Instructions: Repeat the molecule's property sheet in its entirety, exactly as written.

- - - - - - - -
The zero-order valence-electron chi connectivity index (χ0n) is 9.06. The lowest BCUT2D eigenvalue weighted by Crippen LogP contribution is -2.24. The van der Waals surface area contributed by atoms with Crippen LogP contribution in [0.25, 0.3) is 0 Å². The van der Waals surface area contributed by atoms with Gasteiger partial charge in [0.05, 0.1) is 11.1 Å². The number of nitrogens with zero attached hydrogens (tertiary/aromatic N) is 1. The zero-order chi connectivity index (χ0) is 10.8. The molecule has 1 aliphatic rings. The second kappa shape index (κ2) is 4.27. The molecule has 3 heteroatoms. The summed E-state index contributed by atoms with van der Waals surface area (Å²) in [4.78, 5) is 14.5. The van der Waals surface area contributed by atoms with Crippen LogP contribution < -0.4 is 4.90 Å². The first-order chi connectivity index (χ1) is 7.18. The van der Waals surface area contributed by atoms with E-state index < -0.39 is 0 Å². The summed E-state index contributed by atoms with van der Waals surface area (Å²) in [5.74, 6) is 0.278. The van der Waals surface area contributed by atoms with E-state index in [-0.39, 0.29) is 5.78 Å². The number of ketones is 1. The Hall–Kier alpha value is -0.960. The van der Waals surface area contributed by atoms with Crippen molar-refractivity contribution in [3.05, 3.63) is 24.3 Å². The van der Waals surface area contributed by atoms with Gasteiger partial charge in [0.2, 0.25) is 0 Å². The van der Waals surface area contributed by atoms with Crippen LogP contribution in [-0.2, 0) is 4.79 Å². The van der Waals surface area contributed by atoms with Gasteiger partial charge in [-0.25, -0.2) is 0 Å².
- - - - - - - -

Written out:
The zero-order valence-electron chi connectivity index (χ0n) is 9.06. The lowest BCUT2D eigenvalue weighted by Crippen LogP contribution is -2.24. The van der Waals surface area contributed by atoms with Crippen LogP contribution in [0.25, 0.3) is 0 Å². The van der Waals surface area contributed by atoms with Gasteiger partial charge in [0.05, 0.1) is 11.1 Å². The number of nitrogens with zero attached hydrogens (tertiary/aromatic N) is 1. The zero-order chi connectivity index (χ0) is 10.8. The molecule has 1 aliphatic rings. The second kappa shape index (κ2) is 4.27. The molecule has 3 heteroatoms. The summed E-state index contributed by atoms with van der Waals surface area (Å²) in [4.78, 5) is 14.5. The van der Waals surface area contributed by atoms with Crippen LogP contribution < -0.4 is 4.90 Å². The first-order chi connectivity index (χ1) is 7.18. The van der Waals surface area contributed by atoms with E-state index < -0.39 is 0 Å². The summed E-state index contributed by atoms with van der Waals surface area (Å²) in [5.74, 6) is 0.278. The van der Waals surface area contributed by atoms with E-state index in [-0.39, 0.29) is 5.78 Å². The number of ketones is 1. The Hall–Kier alpha value is -0.960. The van der Waals surface area contributed by atoms with Crippen molar-refractivity contribution in [3.05, 3.63) is 24.3 Å². The van der Waals surface area contributed by atoms with Gasteiger partial charge in [0.2, 0.25) is 0 Å². The van der Waals surface area contributed by atoms with Crippen LogP contribution in [-0.2, 0) is 4.79 Å². The van der Waals surface area contributed by atoms with Gasteiger partial charge in [-0.25, -0.2) is 0 Å².